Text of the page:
Nov 18, 2002
SUMMARY: Does it ever drive you crazy? You get loads of unwanted crud in your email in-box, but at the same time you hear that your own permission-based broadcast emails are blocked by filters.
This article is an interview with our Tech Editor Alexis Gutzman which was featured in @d:tech's official show newsletter this week. We thought you might find it useful too (in fact, we predict a few marketers might find it revelatory).
For email marketers, 2002 has been 'The Year of the Filter.'
You can optimize your creative and use the highest quality permission-lists, but most marketers are finding that their campaigns are being increasingly hamstrung by delivery problems caused by filters and blacklists.
We contacted MarketingSherpa Weekly's Tech Editor Alexis Gutzman for details on what percent of broadcast messages are affected, and why so much spam gets through when permission mail sometimes does not?
-> What percent of broadcast email is filtered out?
Gutzman says, "The truth is there is no good universal data on this - the best we have is anecdotal. Assurance Systems, which is a vendor in the field, did their own research and claim 6% of messages go into junk mail folders, but they only tested 20 email boxes."
Here are some more numbers Gutzman offered up:
* 21% of email users use desktop filtering, according to Opt-In News in 2002.
* 4% of professional marketers have their filter levels tuned so tightly that a recent MarketingSherpa test message containing almost no trigger-words was relegated to the bulk mail folder, or blocked completely, based on content.
* Percentages of the Net population with email boxes that are auto-filtered requiring little or no effort on their part (note: Numbers are not unique users. According to Valentine Radford, only 22% of online shoppers rely on a single email account).
28% use AOL
27% use Hotmail
21% use Yahoo
* Easy to implement desktop filtering options are included in lots of common software, such as Outlook, MacAfee and Norton. It is unknown how many people actually turn it on, but more Net savvy demographics often do.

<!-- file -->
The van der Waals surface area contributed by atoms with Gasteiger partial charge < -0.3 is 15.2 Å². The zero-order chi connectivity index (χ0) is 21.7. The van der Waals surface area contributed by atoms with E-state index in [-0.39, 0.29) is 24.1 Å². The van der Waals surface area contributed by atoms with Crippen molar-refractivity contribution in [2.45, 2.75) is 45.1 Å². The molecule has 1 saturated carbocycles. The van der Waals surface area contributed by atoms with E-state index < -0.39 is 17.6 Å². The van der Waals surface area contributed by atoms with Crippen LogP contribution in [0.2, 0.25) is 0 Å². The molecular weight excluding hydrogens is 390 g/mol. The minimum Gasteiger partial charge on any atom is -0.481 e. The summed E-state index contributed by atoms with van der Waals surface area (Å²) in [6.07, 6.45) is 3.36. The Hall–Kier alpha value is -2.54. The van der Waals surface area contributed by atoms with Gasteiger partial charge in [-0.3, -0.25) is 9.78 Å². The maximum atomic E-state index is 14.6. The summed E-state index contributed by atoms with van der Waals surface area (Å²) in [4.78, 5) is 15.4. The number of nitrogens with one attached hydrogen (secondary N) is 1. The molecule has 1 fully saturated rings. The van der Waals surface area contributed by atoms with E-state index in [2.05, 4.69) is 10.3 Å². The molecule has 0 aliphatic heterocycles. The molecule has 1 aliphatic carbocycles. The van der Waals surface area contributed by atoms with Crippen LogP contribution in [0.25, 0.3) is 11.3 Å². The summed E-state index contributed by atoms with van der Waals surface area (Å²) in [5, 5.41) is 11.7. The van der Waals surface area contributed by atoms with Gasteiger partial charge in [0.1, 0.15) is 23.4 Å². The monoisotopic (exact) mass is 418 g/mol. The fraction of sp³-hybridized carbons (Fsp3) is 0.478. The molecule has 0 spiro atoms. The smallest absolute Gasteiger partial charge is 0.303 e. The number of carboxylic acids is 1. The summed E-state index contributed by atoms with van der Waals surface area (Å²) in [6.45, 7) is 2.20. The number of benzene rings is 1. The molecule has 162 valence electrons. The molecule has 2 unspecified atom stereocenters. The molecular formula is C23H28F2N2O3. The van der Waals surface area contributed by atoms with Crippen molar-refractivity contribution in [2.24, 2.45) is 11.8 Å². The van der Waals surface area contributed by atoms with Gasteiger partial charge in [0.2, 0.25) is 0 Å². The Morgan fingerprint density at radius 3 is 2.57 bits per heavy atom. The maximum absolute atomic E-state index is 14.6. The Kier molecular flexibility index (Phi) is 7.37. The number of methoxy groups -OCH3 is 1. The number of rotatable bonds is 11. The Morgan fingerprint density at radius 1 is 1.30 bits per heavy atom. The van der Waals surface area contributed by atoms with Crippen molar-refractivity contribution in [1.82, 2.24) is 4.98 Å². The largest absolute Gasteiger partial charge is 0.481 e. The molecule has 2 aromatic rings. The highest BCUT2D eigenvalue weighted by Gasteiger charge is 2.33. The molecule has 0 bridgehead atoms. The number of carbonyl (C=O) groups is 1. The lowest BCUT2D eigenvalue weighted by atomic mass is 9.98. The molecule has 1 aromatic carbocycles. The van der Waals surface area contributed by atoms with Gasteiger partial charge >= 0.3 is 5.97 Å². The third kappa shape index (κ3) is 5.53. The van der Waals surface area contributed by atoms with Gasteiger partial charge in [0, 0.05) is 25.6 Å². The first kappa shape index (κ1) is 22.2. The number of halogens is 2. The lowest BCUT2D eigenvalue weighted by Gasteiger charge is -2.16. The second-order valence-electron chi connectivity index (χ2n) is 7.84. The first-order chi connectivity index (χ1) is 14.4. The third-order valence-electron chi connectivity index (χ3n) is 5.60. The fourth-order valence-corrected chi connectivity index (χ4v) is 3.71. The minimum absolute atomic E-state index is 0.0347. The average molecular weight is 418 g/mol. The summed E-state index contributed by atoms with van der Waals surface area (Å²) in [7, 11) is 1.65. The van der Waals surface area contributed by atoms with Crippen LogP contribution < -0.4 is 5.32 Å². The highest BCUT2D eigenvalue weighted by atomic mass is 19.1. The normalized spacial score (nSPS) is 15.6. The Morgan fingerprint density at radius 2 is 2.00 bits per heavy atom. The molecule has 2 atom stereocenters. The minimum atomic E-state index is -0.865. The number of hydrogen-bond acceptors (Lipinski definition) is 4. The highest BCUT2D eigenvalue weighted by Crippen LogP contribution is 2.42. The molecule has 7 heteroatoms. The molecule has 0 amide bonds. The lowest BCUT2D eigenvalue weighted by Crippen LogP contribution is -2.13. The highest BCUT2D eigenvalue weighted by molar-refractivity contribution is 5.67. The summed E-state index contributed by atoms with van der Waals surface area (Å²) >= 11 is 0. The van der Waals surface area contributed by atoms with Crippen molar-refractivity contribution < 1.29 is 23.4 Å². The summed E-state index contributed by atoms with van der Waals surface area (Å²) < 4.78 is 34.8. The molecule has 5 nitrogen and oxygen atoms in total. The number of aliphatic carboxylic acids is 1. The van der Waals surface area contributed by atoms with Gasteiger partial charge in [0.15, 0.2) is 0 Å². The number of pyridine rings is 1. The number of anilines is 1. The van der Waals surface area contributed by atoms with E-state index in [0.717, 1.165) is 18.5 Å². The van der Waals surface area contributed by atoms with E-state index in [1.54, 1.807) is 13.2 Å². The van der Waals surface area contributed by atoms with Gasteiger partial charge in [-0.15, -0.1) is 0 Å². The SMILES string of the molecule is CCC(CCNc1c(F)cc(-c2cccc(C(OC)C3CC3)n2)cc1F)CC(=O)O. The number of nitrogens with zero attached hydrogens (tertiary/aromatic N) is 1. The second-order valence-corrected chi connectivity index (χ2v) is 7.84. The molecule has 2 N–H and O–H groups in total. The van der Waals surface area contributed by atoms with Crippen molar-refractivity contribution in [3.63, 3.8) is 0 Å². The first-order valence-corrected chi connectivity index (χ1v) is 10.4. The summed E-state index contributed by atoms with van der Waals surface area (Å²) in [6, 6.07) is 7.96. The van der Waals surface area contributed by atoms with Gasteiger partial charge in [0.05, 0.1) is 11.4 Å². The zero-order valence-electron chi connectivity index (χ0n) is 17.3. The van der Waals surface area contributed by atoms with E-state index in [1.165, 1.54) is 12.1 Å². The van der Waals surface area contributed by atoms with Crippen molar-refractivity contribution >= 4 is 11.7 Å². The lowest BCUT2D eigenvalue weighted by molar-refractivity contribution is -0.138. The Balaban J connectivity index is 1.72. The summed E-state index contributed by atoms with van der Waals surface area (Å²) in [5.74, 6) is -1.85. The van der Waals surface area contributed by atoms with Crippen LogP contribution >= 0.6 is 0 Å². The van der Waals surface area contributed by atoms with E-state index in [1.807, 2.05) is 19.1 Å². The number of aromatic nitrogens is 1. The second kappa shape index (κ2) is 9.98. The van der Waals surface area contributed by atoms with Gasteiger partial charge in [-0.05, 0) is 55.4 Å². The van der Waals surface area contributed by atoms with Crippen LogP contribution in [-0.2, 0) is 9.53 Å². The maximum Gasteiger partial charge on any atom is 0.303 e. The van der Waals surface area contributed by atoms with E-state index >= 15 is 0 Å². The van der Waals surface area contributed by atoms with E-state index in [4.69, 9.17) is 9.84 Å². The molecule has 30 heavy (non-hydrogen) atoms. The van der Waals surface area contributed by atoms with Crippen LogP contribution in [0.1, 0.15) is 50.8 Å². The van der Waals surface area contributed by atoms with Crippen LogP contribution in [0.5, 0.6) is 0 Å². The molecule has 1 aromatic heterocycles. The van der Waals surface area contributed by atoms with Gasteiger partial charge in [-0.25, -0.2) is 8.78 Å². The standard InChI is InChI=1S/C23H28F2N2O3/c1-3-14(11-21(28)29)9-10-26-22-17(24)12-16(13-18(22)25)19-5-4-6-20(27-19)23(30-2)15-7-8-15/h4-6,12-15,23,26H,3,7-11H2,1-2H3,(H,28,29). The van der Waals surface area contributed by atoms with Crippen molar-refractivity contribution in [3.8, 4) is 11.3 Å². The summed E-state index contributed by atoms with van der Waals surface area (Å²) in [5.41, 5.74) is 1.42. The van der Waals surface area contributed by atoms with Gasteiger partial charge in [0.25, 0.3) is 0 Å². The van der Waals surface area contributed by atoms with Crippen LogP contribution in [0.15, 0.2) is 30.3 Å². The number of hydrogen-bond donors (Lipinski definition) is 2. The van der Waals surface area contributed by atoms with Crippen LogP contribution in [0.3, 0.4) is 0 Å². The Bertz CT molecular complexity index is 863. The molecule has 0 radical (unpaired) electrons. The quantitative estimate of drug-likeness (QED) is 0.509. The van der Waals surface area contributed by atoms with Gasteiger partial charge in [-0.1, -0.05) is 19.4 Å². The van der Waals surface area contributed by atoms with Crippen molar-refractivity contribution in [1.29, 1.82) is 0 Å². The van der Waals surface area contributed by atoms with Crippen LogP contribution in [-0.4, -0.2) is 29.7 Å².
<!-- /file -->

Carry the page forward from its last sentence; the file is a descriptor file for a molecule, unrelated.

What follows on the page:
* Outlook Express alone accounts for 46% of people with email boxes. When Microsoft decides to release a version with built-in automated filtering on the default settings, it would affect your deliverability to a gargantuan number of email boxes.
(Note: Outlook 11 will be configurable to restrict loading of graphics from the Internet, which makes HTML email unattractive and open-rate tracking impossible. Experts believe Outlook Express 11 will have the same functionality.)
-> With so many filters, why is s*pam still getting through?
It is the question every marketer wants to know: Why is my permission-based email being stopped at the gate when we all know pretty obvious spam gets through constantly?
Gutzman notes, more spam is stopped than you know. As of June 2002, 34% of messages going through Brightmail's networks were spam. Much of it did not hit the end-user, thanks to filters and blacklists used at the ISP and corporate-level (such as IT departments).
To understand the whole "why spam gets through" issue and how it affects your own broadcast mail delivery, it helps to know the four basic ways the big ISPs filter mail out and your solution for each one:
* Filter type #1: At the list host level.
ISPs and other large email box providers try to stop unwanted mail by rejecting anything that comes from specific IP addresses. This means they will stop all mail coming from a particular mail server, or all mail from a particular ISP, even all mail coming from a particular broadcast email list service, even if not all the mail is unwanted.
Most blacklists automatically de-list an IP address if it appears that no spam has come from that address in a given period of time. Spammers know this and switch IP addresses as soon as the one they are using is blocked.